In addition, it’s important to do our best to avoid negative thoughts and ideation as much as possible. Of course, we are all human and we’re bound to get sad and down on ourselves and our situations during this time.

But it’s a good idea to practice mindfulness and avoid indulging in “catastrophizing (magnifying the negative aspects of a situation while discounting the positive ones), permanence thinking (assuming that setbacks are going to last forever and problems never improve), and/or false helplessness (assuming–without evidence–that you are powerless over a situation)” (Watson). Doing so will leave you feeling healthier, happier, and more motivated overall.  


Listen To Your Brain and Take Breaks

Give yourself a break! Be kind to yourself and recognize that most people don’t function optimally with the incorporation of eight-hour studying days or all-nighters. Space out your work, and take plenty of water and stretching breaks.

Break down large tasks into smaller chunks so that they feel more manageable. That way, you can feel a sense of accomplishment every time that you complete a position of the task, and you can avoid that dreaded “burn out”. You can read more about that here. 




Life is pretty crazy right now. That should go without saying, but it’s important to acknowledge that fact. It’ll make it easier to move forward into what this spring term will hold. I’m sure many of you have a lot of questions and even some concerns about what exactly the next few months will look like for you both socially and academically.

The Academic Skills Center & The Tutor Clearinghouse is working hard to figure out how we are going to support students this spring term. Specifics like the potential for tutoring services, study groups, ASC workshops/meetings, and details about accessing our office/resources are all currently being discussed. In the meantime, we thought it would be beneficial to share some tips on how you can best tackle your upcoming online classes in order to enhance your understanding and overall academic success.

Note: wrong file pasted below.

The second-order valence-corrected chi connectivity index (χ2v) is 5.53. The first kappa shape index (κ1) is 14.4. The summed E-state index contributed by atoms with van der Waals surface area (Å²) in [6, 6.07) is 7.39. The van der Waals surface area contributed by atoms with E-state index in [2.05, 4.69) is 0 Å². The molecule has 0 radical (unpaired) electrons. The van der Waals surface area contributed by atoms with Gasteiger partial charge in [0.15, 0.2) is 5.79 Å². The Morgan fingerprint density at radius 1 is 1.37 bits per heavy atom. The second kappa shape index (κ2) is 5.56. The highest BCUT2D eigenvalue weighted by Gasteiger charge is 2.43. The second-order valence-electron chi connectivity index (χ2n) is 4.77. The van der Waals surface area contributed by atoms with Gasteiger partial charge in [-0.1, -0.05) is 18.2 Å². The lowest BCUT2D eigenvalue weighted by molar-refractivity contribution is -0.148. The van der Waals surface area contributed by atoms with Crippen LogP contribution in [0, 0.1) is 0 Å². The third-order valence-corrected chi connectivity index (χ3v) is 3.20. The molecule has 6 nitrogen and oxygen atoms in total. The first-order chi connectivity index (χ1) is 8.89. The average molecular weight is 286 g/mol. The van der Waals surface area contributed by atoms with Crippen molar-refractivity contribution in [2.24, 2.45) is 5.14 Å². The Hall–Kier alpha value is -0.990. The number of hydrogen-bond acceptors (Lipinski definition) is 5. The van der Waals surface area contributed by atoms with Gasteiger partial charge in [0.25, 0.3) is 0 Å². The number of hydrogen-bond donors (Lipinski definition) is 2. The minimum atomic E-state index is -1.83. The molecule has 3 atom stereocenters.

Tip #1: Try to Create a Study Space

Getting into the mindset of taking online classes can be a challenge. One of the most important things that you should keep in mind is that it is essential to maintain (to the best of your ability) a peaceful study area. Without the physical prompts of moving from class to class, the ability to walk into the library, or the stimulus from seeing friends, time can blur together. 

This can be incredibly difficult depending on where you are. Some of you may not even have the luxury of having your own study space. You may be dealing with the very real realities of having multiple siblings/family members under one roof, a restricted amount of computers/wifi access, and/or your home just may not be a conducive environment to complete work. 

Eliminate distractions when you decide that it’s time to do work.  Do your best to ensure that your area is quiet, organized, and available for use during your class/study sessions. If necessary, speak to your family and friends beforehand about the importance of respecting your “work mode”. Along the same line, respect your own “work mode” by limiting your time on your phone or daydreaming while studying.   


Tip #2: Treat Your Online Class Like a Real Class

Circling back to your mindset, it’s important to apply all of those positive steps that you take when you approach your in-person classes on campus to these new online ones. This includes actively participating, taking study breaks, and building a study plan. First, figure out how you will best learn during this time period and then build upon that. Are you a morning person or would you work better later in the evenings? Do you need a desk or would you prefer to work in a comfortable armchair? Do what makes you the most comfortable but also allows you to be the most focused. 

Do all of the things that made you feel the most productive when you were in those physical classes. Although office hours may look a little different now, continue to ask for help when you need it. Don’t be afraid to send a quick email to your professor asking for assistance on a concept or research idea. Now more than ever, your professors want to see you succeed. There will be a learning curve for them as well, so keep that in mind and as the term starts off.